2022 has been robust for startups, however downturns carry funding alternatives

The tech sector is experiencing an unprecedented downturn, but analysts see tremendous opportunity for startups that weather the downturn.

According to a new study by Startup Genome and the Global Entrepreneurship Network (GEN), VC funding worldwide has plummeted 35% in 2022 from the year before. The Global Startup Ecosystem Report 2023 (GSER 2023) also observed a slowdown in the number of deals, exits and unicorns. But a deeper look gives reason for optimism.

After a year of sharp market declines, inflation is now slowing and economic growth seems to be holding up. Headwinds remain challenging, but the GSER 2023 notes that recessions are good times to invest in startups.

Historical trends support the theory. Startups funded during the Great Recession had higher exit multiples compared to startups funded during the economic boom. In down years, startups that achieved Series A funding could multiply the value of that round twentyfold by the time they exited.

The tickets are officially sold out

However, there may still be some last minute spots available

“Economically lean times can produce powerful start-ups.

Specific examples of successful startups born in a recession include Spotify, which picked up a Series A in 2008, Twitter, which did the same in 2007, and Flipkart in 2009. There were similar successes after the dot-com crash of 2001. When the bubble burst, pessimists sounded the death knell for the tech industry. Within a few years, their prediction proved completely wrong.

The wave of mass layoffs is also likely to trigger a new wave of start-ups. A huge pool of elite talent with technical know-how and industry knowledge is now looking for new ventures.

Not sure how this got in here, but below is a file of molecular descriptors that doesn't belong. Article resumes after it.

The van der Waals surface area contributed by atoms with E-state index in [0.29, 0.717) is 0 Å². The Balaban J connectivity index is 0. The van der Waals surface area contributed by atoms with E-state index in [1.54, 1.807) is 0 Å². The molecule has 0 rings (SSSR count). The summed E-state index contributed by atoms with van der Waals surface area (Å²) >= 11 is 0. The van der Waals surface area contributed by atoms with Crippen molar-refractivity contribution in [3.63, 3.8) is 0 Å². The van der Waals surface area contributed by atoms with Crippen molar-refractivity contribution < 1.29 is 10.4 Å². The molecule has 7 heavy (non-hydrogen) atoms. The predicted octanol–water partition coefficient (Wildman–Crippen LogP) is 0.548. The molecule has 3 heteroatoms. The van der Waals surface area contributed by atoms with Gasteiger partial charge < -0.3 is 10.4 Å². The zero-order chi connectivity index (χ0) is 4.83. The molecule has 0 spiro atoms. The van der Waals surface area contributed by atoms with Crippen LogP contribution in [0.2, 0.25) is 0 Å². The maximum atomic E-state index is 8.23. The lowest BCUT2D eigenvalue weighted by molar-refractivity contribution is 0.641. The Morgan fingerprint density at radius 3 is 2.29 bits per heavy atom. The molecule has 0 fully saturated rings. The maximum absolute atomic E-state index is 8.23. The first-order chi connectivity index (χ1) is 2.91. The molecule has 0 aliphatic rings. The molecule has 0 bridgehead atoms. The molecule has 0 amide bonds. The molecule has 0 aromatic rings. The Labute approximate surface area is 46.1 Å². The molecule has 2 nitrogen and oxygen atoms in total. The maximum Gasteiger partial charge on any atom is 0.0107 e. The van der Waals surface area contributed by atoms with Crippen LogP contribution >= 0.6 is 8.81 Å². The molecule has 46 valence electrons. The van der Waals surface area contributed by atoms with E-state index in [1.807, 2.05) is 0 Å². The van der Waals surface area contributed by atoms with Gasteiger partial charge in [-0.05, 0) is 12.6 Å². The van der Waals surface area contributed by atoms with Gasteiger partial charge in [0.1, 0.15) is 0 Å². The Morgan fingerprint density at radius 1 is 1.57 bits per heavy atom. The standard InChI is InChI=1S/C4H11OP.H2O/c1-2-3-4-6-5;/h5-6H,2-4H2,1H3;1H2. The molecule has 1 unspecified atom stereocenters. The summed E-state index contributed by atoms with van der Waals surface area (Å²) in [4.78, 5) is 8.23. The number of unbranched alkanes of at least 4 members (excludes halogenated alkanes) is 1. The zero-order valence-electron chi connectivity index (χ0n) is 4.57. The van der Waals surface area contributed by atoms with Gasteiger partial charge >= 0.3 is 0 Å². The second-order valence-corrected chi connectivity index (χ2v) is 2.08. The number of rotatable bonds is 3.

“Given that more than half of the companies on the Fortune 500 were founded during a recession or bear market in 2009, we know that tough economic times can produce powerful startups,” said Jonathan Ortmans, founder and president of GENE.

“Despite recent falls in investment, this report offers a glimpse of where the world’s most disruptive and solution-oriented companies could emerge in the years to come – and provides unprecedented insights policymakers and community leaders need to build resilient startup ecosystems.”

Additionally, the report notes that high interest rates can actually benefit startups. They are concentrating capital and talent in value-creating companies and crowding out the less competitive ones. In fact, fewer startups were funded in 2022, but they received larger sums. According to GSER, the average deal size increased by 2%.

Increasingly, these investments are aimed at artificial intelligence. AI and Big Data was the sub-sector with the highest number of VC deals overall in 2022, accounting for 28% of the global share.

European Perspectives

The report highlights numerous positive aspects for European startups. Despite macroeconomic concerns and geopolitical tensions, 2022 was the second busiest year for European VC activity overall, after 2021, with deal numbers and volumes exceeding pre-2021 numbers.